Mughal Inspiration: Art Forms Increasing Culture

Topics: Mughal Empire, India, Shah Jahan Pages: 5 (1805 words) Published: June 6, 2011
Mughal Inspiration: Art Forms Increasing Culture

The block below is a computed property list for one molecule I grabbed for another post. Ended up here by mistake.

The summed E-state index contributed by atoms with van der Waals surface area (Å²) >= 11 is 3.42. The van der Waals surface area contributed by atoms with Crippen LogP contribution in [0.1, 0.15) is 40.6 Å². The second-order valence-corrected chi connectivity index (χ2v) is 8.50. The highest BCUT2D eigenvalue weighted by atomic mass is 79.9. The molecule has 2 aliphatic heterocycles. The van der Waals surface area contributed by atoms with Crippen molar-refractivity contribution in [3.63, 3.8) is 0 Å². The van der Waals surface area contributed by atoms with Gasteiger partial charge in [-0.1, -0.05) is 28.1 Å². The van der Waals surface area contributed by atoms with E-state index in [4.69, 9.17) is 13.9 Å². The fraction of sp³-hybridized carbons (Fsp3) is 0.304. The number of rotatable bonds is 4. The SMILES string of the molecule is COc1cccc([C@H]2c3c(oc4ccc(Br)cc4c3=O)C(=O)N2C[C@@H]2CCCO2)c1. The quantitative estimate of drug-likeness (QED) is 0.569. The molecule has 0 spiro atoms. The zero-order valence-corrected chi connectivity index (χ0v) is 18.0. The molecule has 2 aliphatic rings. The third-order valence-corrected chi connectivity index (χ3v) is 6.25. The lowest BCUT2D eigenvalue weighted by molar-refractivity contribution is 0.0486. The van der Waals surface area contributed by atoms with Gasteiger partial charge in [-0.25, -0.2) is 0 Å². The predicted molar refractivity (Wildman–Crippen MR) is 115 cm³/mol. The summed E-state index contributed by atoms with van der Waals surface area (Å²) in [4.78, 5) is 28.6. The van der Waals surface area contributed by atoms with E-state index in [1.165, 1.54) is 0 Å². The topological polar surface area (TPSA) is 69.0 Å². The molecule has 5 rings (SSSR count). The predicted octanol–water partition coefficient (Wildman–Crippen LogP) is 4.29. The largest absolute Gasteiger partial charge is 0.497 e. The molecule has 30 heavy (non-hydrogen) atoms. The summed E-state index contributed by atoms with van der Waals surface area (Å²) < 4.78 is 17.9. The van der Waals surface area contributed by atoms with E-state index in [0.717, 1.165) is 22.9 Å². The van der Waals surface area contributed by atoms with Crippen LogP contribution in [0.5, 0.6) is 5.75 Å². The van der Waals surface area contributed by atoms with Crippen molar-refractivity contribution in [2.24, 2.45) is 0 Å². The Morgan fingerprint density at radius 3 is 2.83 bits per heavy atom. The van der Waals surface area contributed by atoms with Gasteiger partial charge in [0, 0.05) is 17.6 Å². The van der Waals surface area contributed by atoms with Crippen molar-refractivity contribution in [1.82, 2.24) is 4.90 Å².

After the Mughals arrived in India, a great cultural growth occurred in many different forms of art, such as music, visual art, architecture, and literature. India was already a country with many different cultural aspects, but the Mughals, of Turkish-Mongolian descent, expanded the realm of art even further. This Mughal art and architecture was considered an Indo-Islamic-Persian style, which combined different aspects of Islamic and Persian art with indigenous Indian art. This style thrived during the Mughal Empire from approximately 1526-1857 A.D. The monarchs of the Mughal dynasty encouraged art in areas such as literature and painting and created many great buildings and gardens that are still a great display of beauty today. The presence of the Mughals in India added to Indians’ cultural life through the beautiful and rich forms of art such as architecture, painting, literature, and music that they introduced to the subcontinent. First, the Mughals made many great contributions in architecture. The mausoleums, mosques, palaces, and cities that the Mughals created were very rich and intricate. In the words of A.L Basham, “The Mughal period was one of great splendour, and has left its mark on India in the form of many lovely buildings, wherein Islamic and Hindu motifs often blended in perfect unity.” The most noticeable contribution that the Mughals made in art was architecture, because they left so many great mausoleums, mosques, and palaces. Perhaps the most famous piece of architecture even in the world today is the Taj Mahal, which is a mausoleum that was built by the Mughal monarch Shah Jahan to entomb his third wife’s remains after she died in childbirth. Construction on this beautiful structure began in around 1632 and was completed in the year 1653. This structure was built mainly of marble, and it includes many tranquil gardens and canals. It is an Islamic structure, but it still was a “symbol of beauty and excellence for all Indians regardless of religious or sectarian affiliation.” Although this structure was built for an Islamic woman and was influenced by the Islamic style, people from all backgrounds and religions appreciated it for its beauty and symbol of eternal love. The first three Mughal emperors, Babur, Hamayun, and Akbar, each used the Iranian Timurid style of combining marble and red sandstone in the structures that they built. For example, Akbar, the third monarch of the Mughal Empire, built a new capital city called Fatehpur Sikri, which sat on a rocky plateau and overlooked a lake. A royal mosque with a palace was set to the west with the residential town area residing below. The city was gated with a grand entrance made of the red sandstone, and a lofty flight of steps were climbed to reach the city. There was also a marble tomb for Salim Chishti inside the city. Chishti was a Sufi mystic who told Akbar that he would eventually have three sons. The tomb was made of marble, and consisted of geometric shapes and inscribed verses from the Quran. The design of the inscribed verses was considered an abstract form of Islam. This shows the influence that Islam had on the tomb, and therefore on the rest of the citizens who saw this mausoleum in their city every day. Other Mughal monarchs made their mark on Indian architecture as well. Jahangir and his wife Nur Jahan built tombs for Akbar, his father, at Sikandra and for her father at Agra, respectively. These tombs both incorporated the marble theme that the Mughal emperors before them had started. Overall, the Mughals devoted most of their greatest efforts to burial places for their loved ones. They also developed many fortress-like palaces with intricate details. For example, many of the rooms and corridors in these palaces were shielded from the outside by jalis, or latticework windows. They contained “mirror rooms”, wall alcoves, small waterways to provide air conditioning,...
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